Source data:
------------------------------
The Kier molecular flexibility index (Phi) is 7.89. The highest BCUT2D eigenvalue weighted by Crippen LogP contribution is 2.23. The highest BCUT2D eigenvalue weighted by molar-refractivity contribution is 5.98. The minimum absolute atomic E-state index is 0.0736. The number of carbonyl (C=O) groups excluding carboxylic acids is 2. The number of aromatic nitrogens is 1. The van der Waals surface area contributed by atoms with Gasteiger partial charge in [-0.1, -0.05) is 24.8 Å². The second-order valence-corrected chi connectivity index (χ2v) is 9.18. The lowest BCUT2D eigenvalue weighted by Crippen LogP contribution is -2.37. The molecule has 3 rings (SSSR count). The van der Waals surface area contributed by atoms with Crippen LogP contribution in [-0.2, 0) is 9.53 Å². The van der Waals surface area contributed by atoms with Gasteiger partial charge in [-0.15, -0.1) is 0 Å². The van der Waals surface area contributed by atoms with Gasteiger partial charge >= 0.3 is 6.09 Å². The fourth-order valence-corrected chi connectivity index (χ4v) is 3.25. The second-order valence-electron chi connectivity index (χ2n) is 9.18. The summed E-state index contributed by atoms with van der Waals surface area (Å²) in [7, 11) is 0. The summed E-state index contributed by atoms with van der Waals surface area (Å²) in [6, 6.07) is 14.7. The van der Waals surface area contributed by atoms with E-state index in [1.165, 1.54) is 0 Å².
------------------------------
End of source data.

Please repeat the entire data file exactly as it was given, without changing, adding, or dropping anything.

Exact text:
The Kier molecular flexibility index (Phi) is 7.89. The highest BCUT2D eigenvalue weighted by Crippen LogP contribution is 2.23. The highest BCUT2D eigenvalue weighted by molar-refractivity contribution is 5.98. The minimum absolute atomic E-state index is 0.0736. The number of carbonyl (C=O) groups excluding carboxylic acids is 2. The number of aromatic nitrogens is 1. The van der Waals surface area contributed by atoms with Gasteiger partial charge in [-0.1, -0.05) is 24.8 Å². The second-order valence-corrected chi connectivity index (χ2v) is 9.18. The lowest BCUT2D eigenvalue weighted by Crippen LogP contribution is -2.37. The molecule has 3 rings (SSSR count). The van der Waals surface area contributed by atoms with Crippen LogP contribution in [-0.2, 0) is 9.53 Å². The van der Waals surface area contributed by atoms with Gasteiger partial charge in [-0.15, -0.1) is 0 Å². The van der Waals surface area contributed by atoms with Gasteiger partial charge >= 0.3 is 6.09 Å². The fourth-order valence-corrected chi connectivity index (χ4v) is 3.25. The second-order valence-electron chi connectivity index (χ2n) is 9.18. The summed E-state index contributed by atoms with van der Waals surface area (Å²) in [7, 11) is 0. The summed E-state index contributed by atoms with van der Waals surface area (Å²) in [6, 6.07) is 14.7. The van der Waals surface area contributed by atoms with E-state index in [1.165, 1.54) is 0 Å².